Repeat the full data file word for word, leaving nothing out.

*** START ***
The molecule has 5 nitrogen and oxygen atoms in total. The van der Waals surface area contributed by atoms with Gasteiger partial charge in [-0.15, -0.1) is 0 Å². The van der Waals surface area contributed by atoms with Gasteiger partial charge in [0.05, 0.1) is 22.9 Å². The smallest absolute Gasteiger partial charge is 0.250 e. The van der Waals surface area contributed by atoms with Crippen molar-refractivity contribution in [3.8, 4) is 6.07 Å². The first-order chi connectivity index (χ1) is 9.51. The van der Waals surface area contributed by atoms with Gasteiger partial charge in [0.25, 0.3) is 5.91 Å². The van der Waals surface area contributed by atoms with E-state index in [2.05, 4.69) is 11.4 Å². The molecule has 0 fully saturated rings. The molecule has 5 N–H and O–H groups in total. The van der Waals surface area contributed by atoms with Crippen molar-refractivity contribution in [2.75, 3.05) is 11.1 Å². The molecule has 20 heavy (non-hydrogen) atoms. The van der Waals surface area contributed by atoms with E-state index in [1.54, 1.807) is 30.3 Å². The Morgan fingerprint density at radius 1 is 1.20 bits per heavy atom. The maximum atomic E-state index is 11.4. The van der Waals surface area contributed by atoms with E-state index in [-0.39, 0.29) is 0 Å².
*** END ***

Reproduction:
The molecule has 5 nitrogen and oxygen atoms in total. The van der Waals surface area contributed by atoms with Gasteiger partial charge in [-0.15, -0.1) is 0 Å². The van der Waals surface area contributed by atoms with Gasteiger partial charge in [0.05, 0.1) is 22.9 Å². The smallest absolute Gasteiger partial charge is 0.250 e. The van der Waals surface area contributed by atoms with Crippen molar-refractivity contribution in [3.8, 4) is 6.07 Å². The first-order chi connectivity index (χ1) is 9.51. The van der Waals surface area contributed by atoms with Gasteiger partial charge in [0.25, 0.3) is 5.91 Å². The van der Waals surface area contributed by atoms with E-state index in [2.05, 4.69) is 11.4 Å². The molecule has 0 fully saturated rings. The molecule has 5 N–H and O–H groups in total. The van der Waals surface area contributed by atoms with Crippen molar-refractivity contribution in [2.75, 3.05) is 11.1 Å². The molecule has 20 heavy (non-hydrogen) atoms. The van der Waals surface area contributed by atoms with E-state index in [1.54, 1.807) is 30.3 Å². The Morgan fingerprint density at radius 1 is 1.20 bits per heavy atom. The maximum atomic E-state index is 11.4. The van der Waals surface area contributed by atoms with E-state index in [-0.39, 0.29) is 0 Å².